April 14, 2014

Pain de Campagne

Moving along in the bread chapter, this recipe is our first use of liquid levain. Levain is different from poolish, which we've used previously, in that it's only flour and water, and the yeast is derived from the natural bacteria in the air. It takes a lot longer to develop, since it's relying on wild yeast instead of instant yeast, but the flavor that results is more complex, and can vary based on how often you feed it. Yes, you have to feed your starter, with more flour and water, twice a day, forever. The flour is food for the yeast, and at some point the yeast eats all the food in the flour so you have to add more. Based on how often you feed your starter, you can make it more or less sour in flavor. When added to bread dough, it provides flavor and leavening. 

This dough uses three kind of flour: all purpose, rye, and whole wheat. These all lend different flavors and textures to the finished product that makes it more rustic than the bâtard dough. It's meant to be a simple country bread, something that farmers' wives baked while their husbands were out in the fields in the French countryside. The easy round shape is no-nonsense, and I can imagine it being baked in a large cast iron pan over a glowing hearth. It's great just slathered with butter, or as a vehicle for meats and cheeses. 


I've never made anything with a levain, although I've heard tales about feeding starters, from people who keep a jar in the fridge that they've had for years. The idea of feeding something on a regular schedule was daunting, mainly because I have killed any plant that dared enter my house due to neglect. But, I figured, I'll give it a shot. I started my levain on a Saturday, the week before I planned to bake on Friday. So that gave me 5 whole days of twice daily feedings to get it going. The book recommends 6 feedings, so I figured I'd be ok.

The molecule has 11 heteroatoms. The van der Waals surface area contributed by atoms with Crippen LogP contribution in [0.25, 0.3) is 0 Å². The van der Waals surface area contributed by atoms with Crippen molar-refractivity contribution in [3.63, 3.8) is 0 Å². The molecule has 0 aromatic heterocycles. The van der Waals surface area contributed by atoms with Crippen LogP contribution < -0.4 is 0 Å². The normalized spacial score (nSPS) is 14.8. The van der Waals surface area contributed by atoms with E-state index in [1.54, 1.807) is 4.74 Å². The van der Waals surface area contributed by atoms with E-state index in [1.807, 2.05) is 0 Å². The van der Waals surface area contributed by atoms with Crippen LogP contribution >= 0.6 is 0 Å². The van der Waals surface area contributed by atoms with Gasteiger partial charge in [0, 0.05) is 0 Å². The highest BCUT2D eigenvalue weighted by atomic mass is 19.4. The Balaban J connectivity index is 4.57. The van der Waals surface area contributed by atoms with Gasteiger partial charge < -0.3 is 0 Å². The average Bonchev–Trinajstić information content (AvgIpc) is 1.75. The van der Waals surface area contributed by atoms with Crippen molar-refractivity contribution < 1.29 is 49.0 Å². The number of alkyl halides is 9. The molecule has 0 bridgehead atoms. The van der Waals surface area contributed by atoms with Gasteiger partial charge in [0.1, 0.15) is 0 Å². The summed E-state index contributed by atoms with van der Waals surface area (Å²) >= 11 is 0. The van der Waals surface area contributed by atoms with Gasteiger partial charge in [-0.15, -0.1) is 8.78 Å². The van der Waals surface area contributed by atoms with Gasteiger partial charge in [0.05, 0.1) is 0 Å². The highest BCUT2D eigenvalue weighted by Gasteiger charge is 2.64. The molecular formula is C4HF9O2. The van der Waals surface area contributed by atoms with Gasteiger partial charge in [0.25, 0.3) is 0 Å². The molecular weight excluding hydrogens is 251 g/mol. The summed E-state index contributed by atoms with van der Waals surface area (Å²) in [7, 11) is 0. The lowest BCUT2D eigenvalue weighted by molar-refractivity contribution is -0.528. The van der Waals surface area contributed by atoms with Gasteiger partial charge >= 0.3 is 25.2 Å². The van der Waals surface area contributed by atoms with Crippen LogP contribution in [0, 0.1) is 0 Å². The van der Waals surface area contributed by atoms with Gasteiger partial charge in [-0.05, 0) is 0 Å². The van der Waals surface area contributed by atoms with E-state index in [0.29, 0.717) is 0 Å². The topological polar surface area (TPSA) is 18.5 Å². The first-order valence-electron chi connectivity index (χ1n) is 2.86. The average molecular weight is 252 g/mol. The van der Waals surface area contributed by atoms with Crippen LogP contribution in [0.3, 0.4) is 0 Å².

It's not difficult to start and maintain a levain, it just takes time and a LOT of flour! I bought a 5 pound bag on Monday and ran out on Friday. So now I know, I need 5 pounds of flour a week. I also have been going through bowls and glass containers like crazy! Twice a day I'd transfer 150 grams of levain into a new bowl to feed it. Washing these bowls by hand is difficult, so I tend to just run them through the dishwasher instead. I finally realized I could just remove the excess starter from the bowl and add the flour and water, using only one bowl for the entire process. Much simpler! 

So, with my levain healthily bubbling away, I set off to make the bread. After purchasing rye flour, I was ready to go. The process is more familiar now, the mixing and fermenting and folding. I still am having problems with shaping. I again found the instructions for shaping kind of confusing, so I just did my best. But again, moving the shaped dough from peel to stone mangles the shape too much. The docking of the dough was easy, but I didn't do it deep enough.

When I pulled the bread out of the oven, it smelled amazing, even though the shape wasn't perfect. It hadn't been scored deeply enough, so not enough steam was able to escape. The inside had a few really big holes and was wetter than I think it should have been. Also the structure of the bread wasn't too strong, even though the crust was crispy and thin. 

I'd like to make this one again, so I can practice shaping and transferring the dough. I think once I get more comfortable with that, the quality of my breads will improve. Regardless, the bread is tasty and I ate a few slices with butter and fleur de sel, but I think I prefer baguettes. 

Guest Baker: Amanda

This bread has a subtle sour flavor, is very chewy and moist. Great for sandwiches and easy to make.

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